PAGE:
Thursday, January 26 | 8:00AM - 11:25AM
High-Throughput Structural Biology Applied to Biological Sys
tems

Room: Shavano

Speaker 3 of 7
Cheryl Arrowsmith, University of Toronto, Canada
Structural and Chemical Biology of the Readers of the Histone Code

Thursday, January 26 | 8:00AM - 11:25AM
High-Throughput Structural Biology Applied to Biological Sys
tems

Room: Shavano

Speaker 4 of 7
James R. Williamson, The Scripps Research Institute, USA
Short Talk: Structural Genomics of Ribonucleoprotein Complexes Involved in T-Cell Activation

Thursday, January 26 | 8:00AM - 11:25AM
High-Throughput Structural Biology Applied to Biological Sys
tems

Room: Shavano

Speaker 5 of 7
Steven C. Almo, Albert Einstein College of Medicine, USA
Challenges and Opportunities for High-Throughput Structural Biology of Eukaryotic Systems

Thursday, January 26 | 8:00AM - 11:25AM
High-Throughput Structural Biology Applied to Biological Sys
tems

Room: Shavano

Speaker 6 of 7
Ian A. Wilson, The Scripps Research Institute, USA
Exploration of the Human Gut Microbiome

Thursday, January 26 | 8:00AM - 11:25AM
High-Throughput Structural Biology Applied to Biological Sys
tems

Room: Shavano

Speaker 7 of 7
Lance Stewart, Institute for Protein Design at University of Washington, USA
Short Talk: SGCID: Four Hundred Protein Structures from Microbial Pathogens

Thursday, January 26 | 8:00AM - 11:15AM
Chromosome Organization and Function
This session is from Structural Biology
Room: Red Cloud

Speaker 1 of 7
* Anna Marie Pyle, Yale University, USA


Thursday, January 26 | 8:00AM - 11:15AM
Chromosome Organization and Function
This session is from Structural Biology
Room: Red Cloud

Speaker 2 of 7
Dylan J. Taatjes, University of Colorado Boulder, USA
Structure and Mechanism of the human Transcription Initiation Machinery


Thursday, January 26 | 8:00AM - 11:15AM
Chromosome Organization and Function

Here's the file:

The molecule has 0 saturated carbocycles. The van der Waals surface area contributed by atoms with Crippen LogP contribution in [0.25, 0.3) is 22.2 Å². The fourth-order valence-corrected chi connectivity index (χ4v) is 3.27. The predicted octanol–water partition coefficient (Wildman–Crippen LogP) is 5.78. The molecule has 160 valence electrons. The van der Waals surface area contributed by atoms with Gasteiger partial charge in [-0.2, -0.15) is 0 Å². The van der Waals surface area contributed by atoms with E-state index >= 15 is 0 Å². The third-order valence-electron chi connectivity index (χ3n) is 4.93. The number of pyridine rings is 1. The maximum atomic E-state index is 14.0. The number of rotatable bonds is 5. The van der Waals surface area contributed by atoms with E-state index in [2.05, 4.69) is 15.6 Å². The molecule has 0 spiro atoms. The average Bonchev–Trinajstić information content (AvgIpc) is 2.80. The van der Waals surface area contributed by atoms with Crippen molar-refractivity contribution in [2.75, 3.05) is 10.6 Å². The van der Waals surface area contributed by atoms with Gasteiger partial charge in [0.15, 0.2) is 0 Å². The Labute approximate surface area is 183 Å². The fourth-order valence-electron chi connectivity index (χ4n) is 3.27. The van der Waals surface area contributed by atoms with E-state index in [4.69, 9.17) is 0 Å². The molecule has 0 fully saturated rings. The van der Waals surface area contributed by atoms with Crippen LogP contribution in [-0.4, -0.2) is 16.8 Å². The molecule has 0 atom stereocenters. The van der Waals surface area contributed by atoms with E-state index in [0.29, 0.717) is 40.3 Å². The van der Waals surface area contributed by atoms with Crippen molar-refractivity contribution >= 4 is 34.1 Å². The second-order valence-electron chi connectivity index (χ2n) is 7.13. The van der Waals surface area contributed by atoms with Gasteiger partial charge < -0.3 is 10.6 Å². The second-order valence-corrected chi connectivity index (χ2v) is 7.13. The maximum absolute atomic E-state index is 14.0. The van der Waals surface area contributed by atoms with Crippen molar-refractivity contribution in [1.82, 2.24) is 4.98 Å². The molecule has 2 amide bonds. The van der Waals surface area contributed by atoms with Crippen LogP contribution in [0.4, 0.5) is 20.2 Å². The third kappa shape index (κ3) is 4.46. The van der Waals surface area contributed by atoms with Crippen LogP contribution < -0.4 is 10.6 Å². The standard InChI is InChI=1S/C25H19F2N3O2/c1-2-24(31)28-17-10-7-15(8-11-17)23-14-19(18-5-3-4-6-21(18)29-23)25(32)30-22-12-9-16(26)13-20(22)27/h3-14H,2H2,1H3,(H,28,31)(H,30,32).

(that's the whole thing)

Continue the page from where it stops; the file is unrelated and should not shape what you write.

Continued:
This session is from Structural Biology
Room: Red Cloud

Speaker 3 of 7
Abby F. Dernburg, University of California, Berkeley, USA
Imaging Chromosome Dynamics in Living Animals: Technical Challenges and Recent Advances


Thursday, January 26 | 8:00AM - 11:15AM
Chromosome Organization and Function
This session is from Structural Biology
Room: Red Cloud

Speaker 4 of 7
Antonina Roll-Mecak, DHHS/NINDS, National Institutes of Health, USA
Tales of Tubulin Tails: Insights into Tubulin Post-Translational Modifications


Thursday, January 26 | 8:00AM - 11:15AM
Chromosome Organization and Function
This session is from Structural Biology
Room: Red Cloud

Speaker 5 of 7
Sheena D'Arcy, HHMI/Colorado State University, USA
Conformation and Dynamics of Histone Proteins


Thursday, January 26 | 8:00AM - 11:15AM
Chromosome Organization and Function
This session is from Structural Biology
Room: Red Cloud

Speaker 6 of 7
Hal A. Lewis, Bristol-Myers Squibb, USA
Short Talk: Crystal Structure of Inhibitor-Bound H1N1 Influenza Nucleoprotein Reveals Mode of Higher-Order Oligomerization


Thursday, January 26 | 8:00AM - 11:15AM
Chromosome Organization and Function
This session is from Structural Biology
Room: Red Cloud

Speaker 7 of 7
Ryan Rochat, Baylor College of Medicine, USA
Short Talk: Zernike Phase Contrast Cryo-Em Reveals the Structure of the Genome Packaging Apparatus in Herpes Simplex Virus


Thursday, January 26 | 9:15AM - 9:40AM
Coffee Break
Room: Foyer


Thursday, January 26 | 10:00AM - 10:00AM
On Own for Lunch and Recreation


Thursday, January 26 | 4:00PM - 4:30PM
Coffee Available
Room: Foyer


Thursday, January 26 | 4:30PM - 6:15PM
From Drug Targets to High-Throughput Structural Biology to t
he Clinic